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The Gender Equity Gap in Top Corporate Executive Positions

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  • Joanne Healy Burress
  • Linda J. Zucca
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    Abstract

    Although Corporate America has expended great efforts to shrink the gender equity gap at all levels, there is persistent evidence in the financial press that the gap still exists. This study focuses on the gender equity gap in the most highly compensated positions within corporations. Using Standard & PoorÕs Compustat ExecuComp database for 1992-1997, we find that only 3 percent of the most highly compensated executives are female, that these positions are held disproportionately by men, and that female executives are more likely to be clustered in particular industry groups. In a sample matched by job title, company size and industry, male executives earn significantly higher salaries and bonuses, though total compensation is not significantly different. However, these compensation differences may be explained by differences in human capital characteristics such as age and tenure within a particular job title. Thus, the gender equity gap at top executive positions may be due more to a lack of opportunity than to wage discrimination.

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    Bibliographic Info

    Article provided by Emerald Group Publishing in its journal American Journal of Business.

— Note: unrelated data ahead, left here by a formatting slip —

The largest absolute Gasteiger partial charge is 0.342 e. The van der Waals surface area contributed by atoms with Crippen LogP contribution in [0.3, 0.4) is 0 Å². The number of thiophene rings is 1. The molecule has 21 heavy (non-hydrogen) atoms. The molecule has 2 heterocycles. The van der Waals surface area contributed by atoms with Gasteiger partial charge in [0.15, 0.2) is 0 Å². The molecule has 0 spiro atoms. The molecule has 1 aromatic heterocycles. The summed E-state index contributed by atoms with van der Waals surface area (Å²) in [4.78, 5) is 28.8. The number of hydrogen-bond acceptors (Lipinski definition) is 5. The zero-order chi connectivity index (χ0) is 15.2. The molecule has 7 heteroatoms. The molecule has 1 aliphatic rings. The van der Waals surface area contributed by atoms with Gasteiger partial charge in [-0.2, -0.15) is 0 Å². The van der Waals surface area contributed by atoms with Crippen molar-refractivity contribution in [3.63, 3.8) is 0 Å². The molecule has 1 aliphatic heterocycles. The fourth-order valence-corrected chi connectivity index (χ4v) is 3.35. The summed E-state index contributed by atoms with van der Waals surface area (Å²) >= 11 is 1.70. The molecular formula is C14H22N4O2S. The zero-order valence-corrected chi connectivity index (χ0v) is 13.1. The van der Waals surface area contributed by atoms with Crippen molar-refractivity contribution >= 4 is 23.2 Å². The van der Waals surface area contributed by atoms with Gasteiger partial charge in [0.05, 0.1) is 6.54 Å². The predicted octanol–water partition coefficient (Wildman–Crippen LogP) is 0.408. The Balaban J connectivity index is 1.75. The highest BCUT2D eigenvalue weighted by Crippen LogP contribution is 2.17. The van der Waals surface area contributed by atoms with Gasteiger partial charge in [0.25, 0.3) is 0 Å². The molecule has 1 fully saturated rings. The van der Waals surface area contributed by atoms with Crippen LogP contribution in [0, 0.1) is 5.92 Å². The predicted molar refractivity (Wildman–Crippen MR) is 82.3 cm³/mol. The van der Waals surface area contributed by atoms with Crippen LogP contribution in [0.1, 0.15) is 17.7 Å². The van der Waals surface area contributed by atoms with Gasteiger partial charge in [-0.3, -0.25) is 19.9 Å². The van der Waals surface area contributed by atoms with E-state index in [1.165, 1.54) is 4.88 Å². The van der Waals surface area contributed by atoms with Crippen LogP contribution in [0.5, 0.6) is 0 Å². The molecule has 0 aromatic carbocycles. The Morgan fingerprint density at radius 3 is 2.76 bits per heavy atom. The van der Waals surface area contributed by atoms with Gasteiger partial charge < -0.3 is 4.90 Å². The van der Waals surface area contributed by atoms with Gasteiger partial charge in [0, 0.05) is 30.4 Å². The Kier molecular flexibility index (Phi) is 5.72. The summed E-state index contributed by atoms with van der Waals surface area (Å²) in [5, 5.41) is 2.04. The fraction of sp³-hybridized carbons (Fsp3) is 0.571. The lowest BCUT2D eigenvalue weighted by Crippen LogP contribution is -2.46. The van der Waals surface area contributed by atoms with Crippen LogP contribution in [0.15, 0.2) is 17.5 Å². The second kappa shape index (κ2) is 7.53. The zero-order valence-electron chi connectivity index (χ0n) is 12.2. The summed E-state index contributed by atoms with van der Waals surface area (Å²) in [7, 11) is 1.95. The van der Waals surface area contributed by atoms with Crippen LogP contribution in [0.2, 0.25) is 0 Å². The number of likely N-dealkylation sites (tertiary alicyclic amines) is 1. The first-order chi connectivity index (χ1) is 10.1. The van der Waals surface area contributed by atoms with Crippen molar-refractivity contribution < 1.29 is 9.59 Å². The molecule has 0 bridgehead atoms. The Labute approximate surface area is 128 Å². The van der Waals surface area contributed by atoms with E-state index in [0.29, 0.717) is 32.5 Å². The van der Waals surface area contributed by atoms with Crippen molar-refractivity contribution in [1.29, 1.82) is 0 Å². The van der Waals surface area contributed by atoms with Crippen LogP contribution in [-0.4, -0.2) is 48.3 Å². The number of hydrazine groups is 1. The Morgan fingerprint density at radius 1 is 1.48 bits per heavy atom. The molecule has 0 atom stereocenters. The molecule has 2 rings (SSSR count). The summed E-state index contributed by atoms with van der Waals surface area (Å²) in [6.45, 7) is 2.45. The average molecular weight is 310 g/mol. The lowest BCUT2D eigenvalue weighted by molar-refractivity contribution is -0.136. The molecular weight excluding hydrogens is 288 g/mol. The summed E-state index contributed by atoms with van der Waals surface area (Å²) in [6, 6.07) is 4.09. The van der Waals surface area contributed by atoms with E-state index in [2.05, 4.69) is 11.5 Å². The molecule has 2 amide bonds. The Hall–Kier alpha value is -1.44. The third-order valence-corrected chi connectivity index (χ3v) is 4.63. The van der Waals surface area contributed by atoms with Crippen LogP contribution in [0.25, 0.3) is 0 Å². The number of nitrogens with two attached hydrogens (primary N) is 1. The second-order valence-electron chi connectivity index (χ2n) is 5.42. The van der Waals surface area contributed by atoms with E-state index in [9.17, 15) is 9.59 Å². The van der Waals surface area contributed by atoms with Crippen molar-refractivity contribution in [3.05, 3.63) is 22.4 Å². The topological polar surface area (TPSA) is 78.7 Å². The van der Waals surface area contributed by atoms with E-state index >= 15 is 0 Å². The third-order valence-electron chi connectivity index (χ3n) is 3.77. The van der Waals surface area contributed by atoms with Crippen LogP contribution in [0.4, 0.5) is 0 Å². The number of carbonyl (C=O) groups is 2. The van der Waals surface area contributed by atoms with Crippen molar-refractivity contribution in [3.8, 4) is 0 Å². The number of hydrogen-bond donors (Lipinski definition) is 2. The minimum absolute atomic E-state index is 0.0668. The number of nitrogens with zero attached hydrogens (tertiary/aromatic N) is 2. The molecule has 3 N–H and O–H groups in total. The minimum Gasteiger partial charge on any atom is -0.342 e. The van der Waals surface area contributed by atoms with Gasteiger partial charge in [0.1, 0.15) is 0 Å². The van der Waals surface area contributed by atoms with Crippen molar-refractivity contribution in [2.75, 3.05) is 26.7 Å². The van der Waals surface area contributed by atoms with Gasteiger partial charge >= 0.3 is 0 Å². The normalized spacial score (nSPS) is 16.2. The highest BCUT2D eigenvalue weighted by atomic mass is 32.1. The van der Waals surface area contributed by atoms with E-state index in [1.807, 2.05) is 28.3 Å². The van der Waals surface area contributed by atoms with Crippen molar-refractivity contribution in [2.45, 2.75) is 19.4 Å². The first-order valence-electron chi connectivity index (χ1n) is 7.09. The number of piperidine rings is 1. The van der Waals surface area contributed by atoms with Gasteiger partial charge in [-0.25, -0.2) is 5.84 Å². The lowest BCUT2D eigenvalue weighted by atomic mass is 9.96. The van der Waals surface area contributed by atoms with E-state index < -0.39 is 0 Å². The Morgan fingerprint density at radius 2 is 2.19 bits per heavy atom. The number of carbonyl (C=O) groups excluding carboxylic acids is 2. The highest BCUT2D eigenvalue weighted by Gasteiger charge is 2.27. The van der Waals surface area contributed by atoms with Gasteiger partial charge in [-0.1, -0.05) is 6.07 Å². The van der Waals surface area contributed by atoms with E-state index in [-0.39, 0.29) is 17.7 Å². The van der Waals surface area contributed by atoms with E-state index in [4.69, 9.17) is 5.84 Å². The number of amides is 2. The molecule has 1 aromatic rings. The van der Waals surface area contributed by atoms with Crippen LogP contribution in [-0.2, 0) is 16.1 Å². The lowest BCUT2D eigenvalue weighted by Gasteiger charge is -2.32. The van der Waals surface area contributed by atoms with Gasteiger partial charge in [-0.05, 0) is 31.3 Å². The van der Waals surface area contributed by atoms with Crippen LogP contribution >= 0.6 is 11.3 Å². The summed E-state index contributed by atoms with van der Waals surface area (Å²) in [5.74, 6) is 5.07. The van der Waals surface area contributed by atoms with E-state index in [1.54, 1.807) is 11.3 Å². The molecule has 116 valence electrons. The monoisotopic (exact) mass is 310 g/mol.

Volume (Year): 19 (2004)
    Issue (Month): 1 ()
    Pages: 55-62

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    Handle: RePEc:eme:ajbpps:v:19:y:2004:i:1:p:55-62

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    Related research

    Keywords: Compustat ExecuComp database; Gender equity gap; Top executive positions;

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    1. Wood, Robert G & Corcoran, Mary E & Courant, Paul N, 1993. "Pay Differences among the Highly Paid: The Male-Female Earnings Gap in Lawyers' Salaries," Journal of Labor Economics, University of Chicago Press, vol. 11(3), pages 417-41, July.
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    Cited by:
    1. Lam, Kevin C.K. & McGuinness, Paul B. & Vieito, João Paulo, 2013. "CEO gender, executive compensation and firm performance in Chinese‐listed enterprises," Pacific-Basin Finance Journal, Elsevier, vol. 21(1), pages 1136-1159.
    2. João Vieito & Walayet Khan, 2012. "Executive compensation and gender: S&P 1500 listed firms," Journal of Economics and Finance, Springer, vol. 36(2), pages 371-399, April.
    3. Hu, Ting & Yun, Myeong-Su, 2008. "Is the Glass Ceiling Cracking? A Simple Test," IZA Discussion Papers 3518, Institute for the Study of Labor (IZA).
    4. Khan, Walayet A. & Vieito, João Paulo, 2013. "Ceo gender and firm performance," Journal of Economics and Business, Elsevier, vol. 67(C), pages 55-66.

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